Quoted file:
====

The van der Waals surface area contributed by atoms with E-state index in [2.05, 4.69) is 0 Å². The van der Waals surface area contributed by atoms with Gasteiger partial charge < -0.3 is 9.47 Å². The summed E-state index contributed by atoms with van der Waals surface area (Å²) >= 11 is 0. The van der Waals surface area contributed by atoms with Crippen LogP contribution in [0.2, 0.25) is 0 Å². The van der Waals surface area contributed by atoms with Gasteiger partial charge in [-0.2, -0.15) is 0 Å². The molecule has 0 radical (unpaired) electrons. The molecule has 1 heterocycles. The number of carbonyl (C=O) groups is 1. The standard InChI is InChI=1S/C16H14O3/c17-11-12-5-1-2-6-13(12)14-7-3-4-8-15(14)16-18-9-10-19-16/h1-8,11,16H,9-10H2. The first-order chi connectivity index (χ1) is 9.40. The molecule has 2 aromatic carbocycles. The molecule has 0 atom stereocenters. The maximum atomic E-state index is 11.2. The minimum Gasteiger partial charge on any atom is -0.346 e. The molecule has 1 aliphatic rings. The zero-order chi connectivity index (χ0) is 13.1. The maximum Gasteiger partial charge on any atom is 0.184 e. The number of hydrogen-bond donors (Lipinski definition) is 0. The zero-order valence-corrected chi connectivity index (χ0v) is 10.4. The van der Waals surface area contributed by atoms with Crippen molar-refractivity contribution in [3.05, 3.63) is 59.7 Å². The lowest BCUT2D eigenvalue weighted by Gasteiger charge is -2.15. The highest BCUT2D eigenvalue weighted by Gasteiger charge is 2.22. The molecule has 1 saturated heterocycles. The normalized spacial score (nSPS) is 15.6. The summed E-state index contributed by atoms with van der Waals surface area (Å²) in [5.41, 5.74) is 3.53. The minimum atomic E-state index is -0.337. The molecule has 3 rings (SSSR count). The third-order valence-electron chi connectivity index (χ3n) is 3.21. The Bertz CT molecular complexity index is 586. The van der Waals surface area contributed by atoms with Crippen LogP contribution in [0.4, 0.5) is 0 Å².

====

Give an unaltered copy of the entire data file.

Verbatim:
The van der Waals surface area contributed by atoms with E-state index in [2.05, 4.69) is 0 Å². The van der Waals surface area contributed by atoms with Gasteiger partial charge < -0.3 is 9.47 Å². The summed E-state index contributed by atoms with van der Waals surface area (Å²) >= 11 is 0. The van der Waals surface area contributed by atoms with Crippen LogP contribution in [0.2, 0.25) is 0 Å². The van der Waals surface area contributed by atoms with Gasteiger partial charge in [-0.2, -0.15) is 0 Å². The molecule has 0 radical (unpaired) electrons. The molecule has 1 heterocycles. The number of carbonyl (C=O) groups is 1. The standard InChI is InChI=1S/C16H14O3/c17-11-12-5-1-2-6-13(12)14-7-3-4-8-15(14)16-18-9-10-19-16/h1-8,11,16H,9-10H2. The first-order chi connectivity index (χ1) is 9.40. The molecule has 2 aromatic carbocycles. The molecule has 0 atom stereocenters. The maximum atomic E-state index is 11.2. The minimum Gasteiger partial charge on any atom is -0.346 e. The molecule has 1 aliphatic rings. The zero-order chi connectivity index (χ0) is 13.1. The maximum Gasteiger partial charge on any atom is 0.184 e. The number of hydrogen-bond donors (Lipinski definition) is 0. The zero-order valence-corrected chi connectivity index (χ0v) is 10.4. The van der Waals surface area contributed by atoms with Crippen molar-refractivity contribution in [3.05, 3.63) is 59.7 Å². The lowest BCUT2D eigenvalue weighted by Gasteiger charge is -2.15. The highest BCUT2D eigenvalue weighted by Gasteiger charge is 2.22. The molecule has 1 saturated heterocycles. The normalized spacial score (nSPS) is 15.6. The summed E-state index contributed by atoms with van der Waals surface area (Å²) in [5.41, 5.74) is 3.53. The minimum atomic E-state index is -0.337. The molecule has 3 rings (SSSR count). The third-order valence-electron chi connectivity index (χ3n) is 3.21. The Bertz CT molecular complexity index is 586. The van der Waals surface area contributed by atoms with Crippen LogP contribution in [0.4, 0.5) is 0 Å².